Research informs us that nursing documentation is progressively taking more of the work day for nurses, sometimes reaching 40% of work time which can be reduced by as much as 40% by automation of these processes. However when automation is introduced the proportion of time spent on documentation increases significantly until computer familiarity is achieved and then significant reductions occur (Elfrink, 1999). Educators therefore have a responsibility to their students to ensure a level of computer familiarity with regard to automated documentation is achieved prior to graduation so that graduates are prepared for the real world of practice prior to entering the workforce.

International trends indicate that nursing documentation is moving beyond inputting data into a stationery desktop to that of collecting data and inputting directly into a mobile system at the point of care delivery. That is, at the bedside for in-patients or at the client home or clinical agency of community delivered health care. Consequently customised PDAs appear to be emerging as the platform of choice for this function (PDA cortex, 2002).

The implementation of a customised PDA in nursing education appeared to provide some of the solutions to the issues facing educators in the development of integrating informatics within curriculum as well as providing solutions toward automated documentation issues in both learning and practice.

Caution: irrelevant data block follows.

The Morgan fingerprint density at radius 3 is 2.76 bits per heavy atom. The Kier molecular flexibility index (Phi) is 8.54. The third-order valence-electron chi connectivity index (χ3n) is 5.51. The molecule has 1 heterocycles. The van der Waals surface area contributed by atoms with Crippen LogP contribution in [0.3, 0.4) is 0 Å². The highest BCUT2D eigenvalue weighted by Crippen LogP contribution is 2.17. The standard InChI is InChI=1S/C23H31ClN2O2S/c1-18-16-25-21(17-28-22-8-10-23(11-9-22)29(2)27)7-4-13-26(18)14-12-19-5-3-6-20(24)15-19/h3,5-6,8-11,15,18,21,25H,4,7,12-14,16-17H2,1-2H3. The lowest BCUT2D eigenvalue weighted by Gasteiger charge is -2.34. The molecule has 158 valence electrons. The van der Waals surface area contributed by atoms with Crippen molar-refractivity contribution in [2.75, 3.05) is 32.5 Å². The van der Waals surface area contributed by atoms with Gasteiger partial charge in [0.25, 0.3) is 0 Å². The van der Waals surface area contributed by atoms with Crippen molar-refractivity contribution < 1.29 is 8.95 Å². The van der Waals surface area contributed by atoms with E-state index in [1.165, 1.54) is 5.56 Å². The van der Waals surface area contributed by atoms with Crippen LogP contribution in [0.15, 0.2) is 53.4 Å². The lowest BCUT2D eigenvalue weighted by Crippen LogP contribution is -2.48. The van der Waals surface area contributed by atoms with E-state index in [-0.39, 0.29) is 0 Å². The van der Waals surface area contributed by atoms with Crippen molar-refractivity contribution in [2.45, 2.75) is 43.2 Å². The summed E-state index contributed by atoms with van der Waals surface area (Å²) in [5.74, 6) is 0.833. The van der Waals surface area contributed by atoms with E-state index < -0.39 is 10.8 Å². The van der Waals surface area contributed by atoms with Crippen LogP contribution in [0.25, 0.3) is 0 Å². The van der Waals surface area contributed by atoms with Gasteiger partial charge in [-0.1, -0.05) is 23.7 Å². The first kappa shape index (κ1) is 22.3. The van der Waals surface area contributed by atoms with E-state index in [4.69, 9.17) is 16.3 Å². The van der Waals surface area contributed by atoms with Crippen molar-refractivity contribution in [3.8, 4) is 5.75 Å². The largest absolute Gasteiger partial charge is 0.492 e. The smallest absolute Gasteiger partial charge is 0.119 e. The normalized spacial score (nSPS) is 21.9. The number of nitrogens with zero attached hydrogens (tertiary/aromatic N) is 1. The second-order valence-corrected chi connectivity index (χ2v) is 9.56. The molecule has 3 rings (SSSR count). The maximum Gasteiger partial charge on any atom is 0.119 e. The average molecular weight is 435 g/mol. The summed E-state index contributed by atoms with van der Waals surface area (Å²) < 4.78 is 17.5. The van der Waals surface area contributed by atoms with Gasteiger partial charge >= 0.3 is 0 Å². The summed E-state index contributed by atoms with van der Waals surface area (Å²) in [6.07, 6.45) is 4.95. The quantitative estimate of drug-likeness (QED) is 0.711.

Informed by the cumulative findings of the research projects the School of Health Science has developed an application for locally sourced PDAs that enable student activities and learning strategies specific to nursing. The concepts involved are taught progressively throughout the three years of the pre-registration undergraduate programme as integrated within curriculum. Students use automation to document client and care details at New Zealand Qualification (NZQA) level 5 education as a skill progressing from a database entry onto a desktop to understanding the process by application to the practice world at NZQA level 6 learning and onto mobile collection of data onto a PDA, which later is transmitted to a database as a central server at NZQA level 7 learning, which requires some analytical skills. At this level of the programme all students take the PDA into their community clinical experiences and use the technology as a mobile learning device as well as a means of nursing care documentation. As such it is envisaged that students that emerge from the programme will be graduates who are ‘informatics ready’ for practice in the technologically driven health care environment of practice.


The development of a nursing education specific application that has PDA capabilities has been informed by the recommendations of a single survey and two research projects over the last four years.